Put Me in the Zoo is a famous children’s book by Robert Lopshire, originally released in 1960 on Dr. Seuss’s publishing imprint. It tells the story of a spotted leopard who can change his spots and their colors, and can even juggle them. He fails to convince two children that he is special enough to be in the zoo, and in the end they tell him where he belongs, and the story ends happily.
Little could Mr. Lopshire have known that his story would one day explain Damien Hirst’s spot paintings to a tee. In fact it could be surmised that Mr. Hirst, below referred to as $pot, was directly inspired by this story.
At the outset of the tale, Spot, the leopard, says to the two children, “I will go into the zoo, I want to see it yes I do.” Let’s take the zoo as a metaphor for the museum. $pot has never had a retrospective show in a museum, though for almost 20 years he’s been the most talked-about artist in the world. His wish will come true at the London’s Tate Modern this coming May, though by now he’s so supersized and has produced so much art that much of it won’t be exhibited.
Spot the leopard continues, “I would like to live this way; this is where I want to stay.” $pot always claimed that he didn’t care about museums and what other people thought of him. In fact, he once fearlessly told me that he “weighs his press by the pound.” In our story, he reveals that, deep down, he still wants to get into the zoo, where he can be exhibited with all the other animals.
At this point, the zookeepers chime in. “We do not want you in the zoo,” they tell Spot the leopard. “Out you go, out with you.” The curators, the art critics and the whole art establishment don’t want $pot in because he doesn’t play by the rules, and he’s not acting like the other animals. He’s unruly: He juggles, he changes colors, he keeps inventing new ways to play with spots. In the past decade there has also been a direct engagement with money, since he’s made gold spots and gold formaldehyde cases. He has played with every taboo, including making huge amounts of money by selling directly through an auction house and still getting his dealers to cater to him, flatter him and play his game even though he flaunts his disrespectful spots to them and everyone else who’s looking.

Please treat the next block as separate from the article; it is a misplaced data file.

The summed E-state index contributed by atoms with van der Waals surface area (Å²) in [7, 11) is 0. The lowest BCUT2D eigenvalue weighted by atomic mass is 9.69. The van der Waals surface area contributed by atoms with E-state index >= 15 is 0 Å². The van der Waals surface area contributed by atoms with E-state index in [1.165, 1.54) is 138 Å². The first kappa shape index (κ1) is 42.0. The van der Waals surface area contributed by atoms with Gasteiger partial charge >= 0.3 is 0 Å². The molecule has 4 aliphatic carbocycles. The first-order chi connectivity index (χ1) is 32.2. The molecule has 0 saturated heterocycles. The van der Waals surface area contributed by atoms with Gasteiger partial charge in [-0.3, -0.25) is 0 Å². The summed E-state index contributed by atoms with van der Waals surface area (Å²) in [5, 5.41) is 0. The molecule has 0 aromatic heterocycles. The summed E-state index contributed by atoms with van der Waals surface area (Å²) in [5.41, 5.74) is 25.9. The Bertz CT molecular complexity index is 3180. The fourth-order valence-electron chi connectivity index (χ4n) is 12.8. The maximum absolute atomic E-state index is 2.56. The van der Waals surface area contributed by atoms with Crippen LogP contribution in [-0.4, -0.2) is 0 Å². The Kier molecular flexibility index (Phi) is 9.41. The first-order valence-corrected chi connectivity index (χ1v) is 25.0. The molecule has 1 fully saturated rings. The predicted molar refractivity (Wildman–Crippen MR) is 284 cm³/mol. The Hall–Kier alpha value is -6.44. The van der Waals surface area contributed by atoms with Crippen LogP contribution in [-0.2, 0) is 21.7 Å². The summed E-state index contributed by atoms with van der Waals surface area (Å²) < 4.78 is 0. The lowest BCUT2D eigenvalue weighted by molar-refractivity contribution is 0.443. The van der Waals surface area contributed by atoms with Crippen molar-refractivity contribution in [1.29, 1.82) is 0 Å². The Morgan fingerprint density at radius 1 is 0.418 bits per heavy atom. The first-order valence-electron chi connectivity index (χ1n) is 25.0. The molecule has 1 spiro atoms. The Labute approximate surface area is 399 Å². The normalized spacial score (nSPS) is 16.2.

Spot the leopard confides to the children, “Why did they put me out this way, I want to be in, and I want to stay!” In Mr. Lopshire’s story, when the leopard walks into the zoo, the keepers pick him up and throw him out the front gate. He’s disturbing the other animals and the whole system the zoo is based on. In our story, remember that much like zoos, museums are public institutions, because people need a place to see the animals, but entry to the cages is strictly controlled by the keepers. They don’t want $pot, they don’t understand him, he’s a loose cannon, and though he creates a lot of excitement and will bring in a big audience, he’s thrown out because he’s too wild and unpredictable.
The two children challenge Spot the leopard. “Why should they put you in the zoo, what good are you, what can you do?” The children, in our scenario, are the art collectors and the art market. Some are expert and some are naive, but they’re not put off by $pot’s spots. Instead, they’re intrigued by them.